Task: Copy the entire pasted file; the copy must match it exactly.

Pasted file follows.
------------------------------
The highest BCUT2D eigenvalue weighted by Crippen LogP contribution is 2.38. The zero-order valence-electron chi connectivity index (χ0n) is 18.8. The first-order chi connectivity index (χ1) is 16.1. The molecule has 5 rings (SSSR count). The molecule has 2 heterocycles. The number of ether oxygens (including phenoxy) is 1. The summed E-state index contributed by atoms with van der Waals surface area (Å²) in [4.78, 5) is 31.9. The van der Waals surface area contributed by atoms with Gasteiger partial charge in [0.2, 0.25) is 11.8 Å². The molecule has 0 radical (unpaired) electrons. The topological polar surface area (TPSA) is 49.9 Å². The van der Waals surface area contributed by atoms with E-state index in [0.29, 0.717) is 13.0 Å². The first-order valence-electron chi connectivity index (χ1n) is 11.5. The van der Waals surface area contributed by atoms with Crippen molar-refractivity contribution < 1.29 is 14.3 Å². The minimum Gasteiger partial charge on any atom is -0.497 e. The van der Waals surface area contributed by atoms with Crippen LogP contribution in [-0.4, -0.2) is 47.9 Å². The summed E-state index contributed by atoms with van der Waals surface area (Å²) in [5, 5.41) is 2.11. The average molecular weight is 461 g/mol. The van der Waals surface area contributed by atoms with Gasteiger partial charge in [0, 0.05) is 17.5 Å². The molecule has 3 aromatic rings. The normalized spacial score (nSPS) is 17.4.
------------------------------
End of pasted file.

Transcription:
The highest BCUT2D eigenvalue weighted by Crippen LogP contribution is 2.38. The zero-order valence-electron chi connectivity index (χ0n) is 18.8. The first-order chi connectivity index (χ1) is 16.1. The molecule has 5 rings (SSSR count). The molecule has 2 heterocycles. The number of ether oxygens (including phenoxy) is 1. The summed E-state index contributed by atoms with van der Waals surface area (Å²) in [4.78, 5) is 31.9. The van der Waals surface area contributed by atoms with Gasteiger partial charge in [0.2, 0.25) is 11.8 Å². The molecule has 0 radical (unpaired) electrons. The topological polar surface area (TPSA) is 49.9 Å². The van der Waals surface area contributed by atoms with E-state index in [0.29, 0.717) is 13.0 Å². The first-order valence-electron chi connectivity index (χ1n) is 11.5. The van der Waals surface area contributed by atoms with Crippen molar-refractivity contribution < 1.29 is 14.3 Å². The minimum Gasteiger partial charge on any atom is -0.497 e. The van der Waals surface area contributed by atoms with Crippen LogP contribution in [-0.4, -0.2) is 47.9 Å². The summed E-state index contributed by atoms with van der Waals surface area (Å²) in [5, 5.41) is 2.11. The average molecular weight is 461 g/mol. The van der Waals surface area contributed by atoms with Gasteiger partial charge in [0, 0.05) is 17.5 Å². The molecule has 3 aromatic rings. The normalized spacial score (nSPS) is 17.4.